Planned Parenthood recently settled a wrongful death suit with Reaves’ family for $2 million.
The settlement upset members of the Thomas More Society, who filed a formal administrative complaint last February with the Illinois Department of Professional Regulation (IDPR).
“The fact that Planned Parenthood has been allowed to merely pay ‘hush money’ to the victim’s family without any further consequences is a slap in the face to every woman who walks through the doors of the nation’s largest abortion provider,” said Peter Breen, vice president and senior counsel of the Thomas More Society.
The law group alleged that the Planned Parenthood facility was supposed to only offer limited services, such as birth control, abortion pills and emergency contraception. Instead, they point out, the facility was offering dilation and evacuation abortions.
That was the procedure being performed on Reaves in 2012 when she began bleeding heavily at the facility. Planned Parenthood eventually had her transported to Northwestern Memorial Hospital where the procedure was completed but she died of complications from a severed uterine artery.
The Thomas More Society said in their complaint the death was the result of “unprofessional care.”
"Any physician taking responsibility for performing surgery in such a sub-par setting, who inflicts the ultimate 'harm' (death) on his or her patient, is not even remotely 'properly qualified or competent' to render such potentially fatal surgical services, which is 'dishonorable, unethical or unprofessional conduct' or 'questioned activities' that flout regulatory norms,” argued the complaint.
Tom Brejcha, president of the Thomas More Society, said in a statement, last year, "It is IDPR's solemn duty to protect patients from dangerous medical treatments, and Illinois citizens sorely need dependable assurance that Tonya Reaves' tragedy will never be allowed to recur.”
There has been no known action by the IDPR to follow up to the original complaint.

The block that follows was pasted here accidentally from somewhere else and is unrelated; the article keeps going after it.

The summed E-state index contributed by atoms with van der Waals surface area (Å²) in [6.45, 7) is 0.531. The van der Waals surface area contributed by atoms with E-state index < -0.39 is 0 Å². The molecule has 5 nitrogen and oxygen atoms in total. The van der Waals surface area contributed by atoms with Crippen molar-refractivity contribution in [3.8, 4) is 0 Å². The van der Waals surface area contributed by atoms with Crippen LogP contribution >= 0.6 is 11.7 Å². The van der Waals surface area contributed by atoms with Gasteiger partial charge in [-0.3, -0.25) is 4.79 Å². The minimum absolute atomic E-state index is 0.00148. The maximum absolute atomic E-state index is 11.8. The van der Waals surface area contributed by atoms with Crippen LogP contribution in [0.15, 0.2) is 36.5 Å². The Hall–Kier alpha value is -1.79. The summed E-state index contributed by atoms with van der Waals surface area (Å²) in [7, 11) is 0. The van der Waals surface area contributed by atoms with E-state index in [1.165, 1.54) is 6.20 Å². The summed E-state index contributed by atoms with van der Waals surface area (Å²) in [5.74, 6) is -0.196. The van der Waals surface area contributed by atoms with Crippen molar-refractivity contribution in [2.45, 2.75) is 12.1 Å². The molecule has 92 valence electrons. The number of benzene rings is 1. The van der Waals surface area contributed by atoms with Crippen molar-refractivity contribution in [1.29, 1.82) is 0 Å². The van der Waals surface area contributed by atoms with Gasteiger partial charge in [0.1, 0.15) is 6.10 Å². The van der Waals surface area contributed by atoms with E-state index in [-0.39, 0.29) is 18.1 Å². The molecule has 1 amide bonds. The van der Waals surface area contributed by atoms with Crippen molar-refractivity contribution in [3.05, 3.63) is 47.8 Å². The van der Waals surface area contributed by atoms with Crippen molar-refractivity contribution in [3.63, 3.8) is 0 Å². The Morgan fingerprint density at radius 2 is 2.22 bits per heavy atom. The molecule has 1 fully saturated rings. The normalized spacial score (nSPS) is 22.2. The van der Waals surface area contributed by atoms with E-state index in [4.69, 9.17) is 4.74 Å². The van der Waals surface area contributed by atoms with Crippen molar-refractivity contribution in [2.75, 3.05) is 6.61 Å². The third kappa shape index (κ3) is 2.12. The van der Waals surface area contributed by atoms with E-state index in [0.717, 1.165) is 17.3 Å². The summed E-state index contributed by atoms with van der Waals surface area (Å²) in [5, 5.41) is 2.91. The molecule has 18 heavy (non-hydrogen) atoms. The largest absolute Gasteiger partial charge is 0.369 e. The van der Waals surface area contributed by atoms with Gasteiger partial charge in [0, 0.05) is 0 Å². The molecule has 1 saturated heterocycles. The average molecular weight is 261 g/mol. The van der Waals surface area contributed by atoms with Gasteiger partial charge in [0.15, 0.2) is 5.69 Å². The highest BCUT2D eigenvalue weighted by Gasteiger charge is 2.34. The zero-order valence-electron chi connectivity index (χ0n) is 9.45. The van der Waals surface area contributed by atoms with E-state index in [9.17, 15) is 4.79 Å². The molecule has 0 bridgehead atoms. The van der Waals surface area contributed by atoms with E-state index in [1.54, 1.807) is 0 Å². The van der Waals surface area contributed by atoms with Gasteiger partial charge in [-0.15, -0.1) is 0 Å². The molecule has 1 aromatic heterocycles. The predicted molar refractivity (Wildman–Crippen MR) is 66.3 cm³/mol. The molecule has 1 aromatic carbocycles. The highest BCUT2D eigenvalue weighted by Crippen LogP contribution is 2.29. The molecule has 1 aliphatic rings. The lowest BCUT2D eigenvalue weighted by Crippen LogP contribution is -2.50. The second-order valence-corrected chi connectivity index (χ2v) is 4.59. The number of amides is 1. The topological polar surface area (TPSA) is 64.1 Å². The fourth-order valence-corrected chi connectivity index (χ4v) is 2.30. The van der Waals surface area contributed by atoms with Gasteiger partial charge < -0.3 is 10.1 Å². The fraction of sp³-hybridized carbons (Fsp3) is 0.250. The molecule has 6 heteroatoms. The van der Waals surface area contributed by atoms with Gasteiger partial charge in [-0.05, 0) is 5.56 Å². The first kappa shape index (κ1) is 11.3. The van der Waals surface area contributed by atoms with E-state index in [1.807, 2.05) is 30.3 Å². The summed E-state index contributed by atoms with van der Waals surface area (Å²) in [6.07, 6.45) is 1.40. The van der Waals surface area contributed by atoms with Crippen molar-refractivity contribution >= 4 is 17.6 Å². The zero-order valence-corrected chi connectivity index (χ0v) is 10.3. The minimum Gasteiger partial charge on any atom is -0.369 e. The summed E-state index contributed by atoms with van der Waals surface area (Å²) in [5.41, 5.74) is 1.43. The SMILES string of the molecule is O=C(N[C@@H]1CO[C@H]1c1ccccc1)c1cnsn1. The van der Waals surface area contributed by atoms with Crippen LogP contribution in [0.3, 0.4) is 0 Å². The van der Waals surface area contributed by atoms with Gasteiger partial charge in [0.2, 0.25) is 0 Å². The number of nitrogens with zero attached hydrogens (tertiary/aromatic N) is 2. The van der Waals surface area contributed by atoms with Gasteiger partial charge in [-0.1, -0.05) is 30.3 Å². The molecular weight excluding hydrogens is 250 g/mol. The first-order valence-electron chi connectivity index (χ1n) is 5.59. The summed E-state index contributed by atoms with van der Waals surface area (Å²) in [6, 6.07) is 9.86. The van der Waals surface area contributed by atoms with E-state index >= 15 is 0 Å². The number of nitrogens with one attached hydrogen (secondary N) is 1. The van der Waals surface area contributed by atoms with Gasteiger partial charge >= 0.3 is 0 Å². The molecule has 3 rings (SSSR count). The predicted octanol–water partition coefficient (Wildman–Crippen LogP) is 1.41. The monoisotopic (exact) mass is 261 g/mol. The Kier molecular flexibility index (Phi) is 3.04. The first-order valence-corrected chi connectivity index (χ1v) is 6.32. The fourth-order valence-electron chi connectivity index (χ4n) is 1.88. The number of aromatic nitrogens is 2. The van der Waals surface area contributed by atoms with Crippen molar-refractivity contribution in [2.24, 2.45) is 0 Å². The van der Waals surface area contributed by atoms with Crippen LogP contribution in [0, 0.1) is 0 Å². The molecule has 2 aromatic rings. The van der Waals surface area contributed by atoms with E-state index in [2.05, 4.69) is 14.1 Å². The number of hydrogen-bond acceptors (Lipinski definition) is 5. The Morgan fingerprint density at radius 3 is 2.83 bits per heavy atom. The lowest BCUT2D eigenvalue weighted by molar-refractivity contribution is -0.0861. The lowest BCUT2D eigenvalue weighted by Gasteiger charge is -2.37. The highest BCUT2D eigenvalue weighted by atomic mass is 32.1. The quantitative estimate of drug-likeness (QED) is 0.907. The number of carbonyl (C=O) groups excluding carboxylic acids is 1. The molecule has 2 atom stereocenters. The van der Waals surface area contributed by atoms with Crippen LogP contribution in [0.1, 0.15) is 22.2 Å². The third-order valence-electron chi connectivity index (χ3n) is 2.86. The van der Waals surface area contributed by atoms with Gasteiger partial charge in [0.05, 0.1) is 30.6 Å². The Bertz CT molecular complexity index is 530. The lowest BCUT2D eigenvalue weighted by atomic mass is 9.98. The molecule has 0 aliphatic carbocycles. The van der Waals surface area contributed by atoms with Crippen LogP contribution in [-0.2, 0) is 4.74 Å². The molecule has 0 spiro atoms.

A Chicago anti-abortion group oragnizing its 11th annual “Empty Manger Christmas Caroling Day” is asking "Would Planned Parenthood have aborted Jesus?"
On Saturday, the Pro-Life Action Fund will sing songs around an empty manger, traveling throughout the city to visit abortion clinics.
The group says it wants to “touch the mothers arriving at these clinics intending to abort their babies.”
“What would Christmas be without the Baby Jesus? What will Christmas be like this year in all those homes with missing babies?” the group asked in a press release.
"It has happened before," said Executive Director of the Pro-Life Action League Eric Scheidler. "We were singing 'Silent Night' outside of a Chicago abortion clinic when a young woman came out, approached one of our carolers, and said that our singing made her think about Mary and Baby Jesus and she just couldn't go through with her abortion."
"The empty manger has been a symbol of hope through the centuries, placed in the Christmas crèche in anticipation of the birth of the Christ child celebrated at Christmas," Scheidler said.
Similar events have been held during the holidays in other states. According to ThinkProgress, the protest gathers the biggest crowd outside of Planned Parenthood, which provides pap exams, contraceptives, abortions, and breast cancer screenings to more than 65,000 women each year.
The Supreme Court is expected to hear a case next year on whether women’s health clinics should have “buffer zones” to protect patients from protesters.
“We believe sidewalk counseling is the most important pro-life work God has given us to do,” says the Pro-Life Action Fund website. “Praying outside abortion clinics is the first step in becoming directly involved fighting abortion.”
Rush Limbaugh: Planned Parenthood 'Injected Some Kind Of A Germ' Into Morning-After Pill To Force Abortions
Rush Limbaugh theorized Monday that Planned Parenthood is responsible for making the morning-after pill less effective for women over 165 pounds because they want those women to have an abortion.
On his radio segment “Big, Fat Warning: Plan B Won’t Work for Large Ladies,” Limbaugh said pregnant ladies over 165 pounds will be told “you’re not only fat” but get referred to Michelle Obama’s Let’s Move program.
“Weight data from the Centers for Disease Control and Prevention (CDC) suggests that, at 166 pounds, the average American woman is too heavy to use these pills effectively. So European women can get away with it up to 176 pounds for some reason, but American women can't. The lack of effectiveness kicks in at 166 pounds. So American women are discriminated against by the Plan B pill by 10 pounds.”
The actual warning that will now appear on labels for Europe’s version of Plan B, which is manufactured by a French pharmaceutical company, doesn’t discriminate between women from different countries.
It says that the pill becomes less effective at 166 pounds and may not be effective at all at 176 pounds or more. According to the CDC, the average weight for an American female is 166 pounds. No such warning appears on American versions of the drug, which can be taken up 72 hours after having sex.